Remember GORP Good Old Raisins and Peanuts.

    For some bizarre reason I like adding Good and Plenty candy into my gorp. Walmart sells the movie size boxes of candy like that for cheap. Hard to bear Giardellis chocolate baking chips.
    Quote Originally Posted by PennyPincher View Post
    Yep. Any holiday really. Walmart, Target, CVS & Walgreens. All those places have huge holiday candy displays and they slash prices the day after the holiday.
    Just to note - Target has (in the past couple years) only done 30% off the day after the holiday on edible items (such as the candy you were likely thinking of) - so that may not be the best place to go, unless you wait a week or so for the better discounts (and then take the trade off of less options left).

  11. #31

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    No, just save up and buy the best food possible. Avoid sugar and simple carbs ("carbage).

    Your hiking creates a lot of inflammation, and adding inflammatory snacks to the diet sets you up for problems. Eat a nutritious anti-inflammatory diet, mainly protein and fat. It also satiates you and avoids problems with "hiker hunger" caused by carb crashes.

    Remember that sugar is not food, it is the energy removed from real food. It has no nutrients, is highly addictive, and there is no dietary need for it. Plus it rots your teeth.

  12. #32
    Leonidas
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    Fritos regular or Scoops. 160 calories per 10 scoops.
    AT: 471 mi
    Benton MacKaye Trail '20
    Pinhoti Trail '18-19'

    @leonidasonthetrail https://www.youtube.com/c/LeonidasontheTrail

  13. #33

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    Quote Originally Posted by JC13 View Post
    Fritos regular or Scoops. 160 calories per 10 scoops.
    That's a good one, edible even if pulverized, can even be added to other meals WHEN pulverized, and they make good fire starters.

  14. #34
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    Quote Originally Posted by AllDownhillFromHere View Post
    That's a good one, edible even if pulverized, can even be added to other meals WHEN pulverized, and they make good fire starters.
    Also not the usual long list of food chemistry products. Fritos are corn cooked in corn oil, and salt. Those are the only ingredients.

  15. #35
    Leonidas
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    Quote Originally Posted by AllDownhillFromHere View Post
    That's a good one, edible even if pulverized, can even be added to other meals WHEN pulverized, and they make good fire starters.
    Quote Originally Posted by DownEaster View Post
    Also not the usual long list of food chemistry products. Fritos are corn cooked in corn oil, and salt. Those are the only ingredients.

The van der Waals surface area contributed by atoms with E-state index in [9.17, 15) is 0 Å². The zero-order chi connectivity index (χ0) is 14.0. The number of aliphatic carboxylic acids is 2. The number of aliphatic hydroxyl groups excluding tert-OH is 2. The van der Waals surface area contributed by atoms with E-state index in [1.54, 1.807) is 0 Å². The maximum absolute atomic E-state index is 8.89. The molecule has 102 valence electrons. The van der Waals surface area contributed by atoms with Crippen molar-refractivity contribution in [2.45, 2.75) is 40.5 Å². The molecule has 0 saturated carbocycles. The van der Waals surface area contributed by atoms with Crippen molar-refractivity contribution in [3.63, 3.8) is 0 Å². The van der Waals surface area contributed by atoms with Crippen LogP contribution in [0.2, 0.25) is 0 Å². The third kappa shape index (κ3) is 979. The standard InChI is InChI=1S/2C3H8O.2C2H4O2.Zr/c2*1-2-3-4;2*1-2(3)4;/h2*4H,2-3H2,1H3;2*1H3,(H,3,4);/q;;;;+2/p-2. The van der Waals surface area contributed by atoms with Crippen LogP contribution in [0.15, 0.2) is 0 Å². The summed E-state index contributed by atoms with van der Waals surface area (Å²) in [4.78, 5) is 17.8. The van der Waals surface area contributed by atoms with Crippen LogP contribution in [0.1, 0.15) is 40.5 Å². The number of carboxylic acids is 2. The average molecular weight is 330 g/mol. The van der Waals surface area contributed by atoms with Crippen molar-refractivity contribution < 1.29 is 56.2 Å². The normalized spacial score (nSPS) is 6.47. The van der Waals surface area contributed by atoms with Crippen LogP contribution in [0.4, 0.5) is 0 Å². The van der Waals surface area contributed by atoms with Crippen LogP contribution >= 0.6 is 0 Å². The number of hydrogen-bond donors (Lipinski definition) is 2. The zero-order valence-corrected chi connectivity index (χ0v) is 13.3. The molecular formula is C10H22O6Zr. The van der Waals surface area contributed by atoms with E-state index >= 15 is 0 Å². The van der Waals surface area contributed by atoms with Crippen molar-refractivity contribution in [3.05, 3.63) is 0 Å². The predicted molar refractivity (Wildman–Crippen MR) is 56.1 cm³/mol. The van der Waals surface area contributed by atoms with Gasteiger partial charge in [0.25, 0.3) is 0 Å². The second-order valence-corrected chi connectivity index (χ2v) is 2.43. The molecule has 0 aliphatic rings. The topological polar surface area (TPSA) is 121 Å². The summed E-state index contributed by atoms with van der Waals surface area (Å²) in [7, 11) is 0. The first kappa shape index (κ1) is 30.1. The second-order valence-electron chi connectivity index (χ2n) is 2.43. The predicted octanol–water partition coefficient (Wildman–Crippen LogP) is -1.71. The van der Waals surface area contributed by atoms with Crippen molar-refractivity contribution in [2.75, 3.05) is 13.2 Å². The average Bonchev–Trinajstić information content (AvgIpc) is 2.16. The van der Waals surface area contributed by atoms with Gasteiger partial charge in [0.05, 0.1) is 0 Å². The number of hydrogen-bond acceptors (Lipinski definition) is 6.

I like these for both mentioned reasons. No more pringles for me!
    AT: 471 mi
    Benton MacKaye Trail '20
    Pinhoti Trail '18-19'

    @leonidasonthetrail https://www.youtube.com/c/LeonidasontheTrail

  16. #36
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    Quote Originally Posted by JC13 View Post
    Fritos regular or Scoops. 160 calories per 10 scoops.
    These are an essential ingredient in many of my trail recipes. Sucks without them.

  17. #37
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    Quote Originally Posted by peakbagger View Post
    Go to Walmart the day after Halloween. Lots of snacks on sale. Throw em in a freezer and they are good for a year.
    Remember GORP Good Old Raisins and Peanuts. For some bizarre reason I like adding Good and Plenty candy into my gorp. Walmart sells the movie size boxes of candy like that for cheap. Hard to bear Giardellis chocolate baking chips.
    Good and Plenty is pretty shelf stable and might help counteract raisins in the gut. YMMV for sure on balancing vs. raisins for loosening vs. binding effect. 5# bag between $16/lb or $18/lb between Amazon and Walmart.

    As for chocolate in a trail mix, I like Hershey-ets but they are tough to find. Also, its candy shell is slightly more melt-y than Good & Plenty. 5# bag is $24 at an Amazon reseller.

  18. #38

  19. #39

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    Quote Originally Posted by zelph View Post
    Fig Newton knock-offs
    Also a great idea - the goo holds them together, even if they get flattened you can make a sort of ball out of the remains and eat it that way. Plus fiber.

  20. #40
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    I watch the stores for protein bars to be on clearance (meaning under 75 cents per 15-gram bar). I watch for jerky to be on sale. I like to pay no more than $1 per ounce... If you are day/weekend hiking or at the beginning of a hike, bring hard boiled eggs. They last a day or two if the shell isn't broken. Cheese is another good one for two to three days out. I make my own GORP... another high protein snack!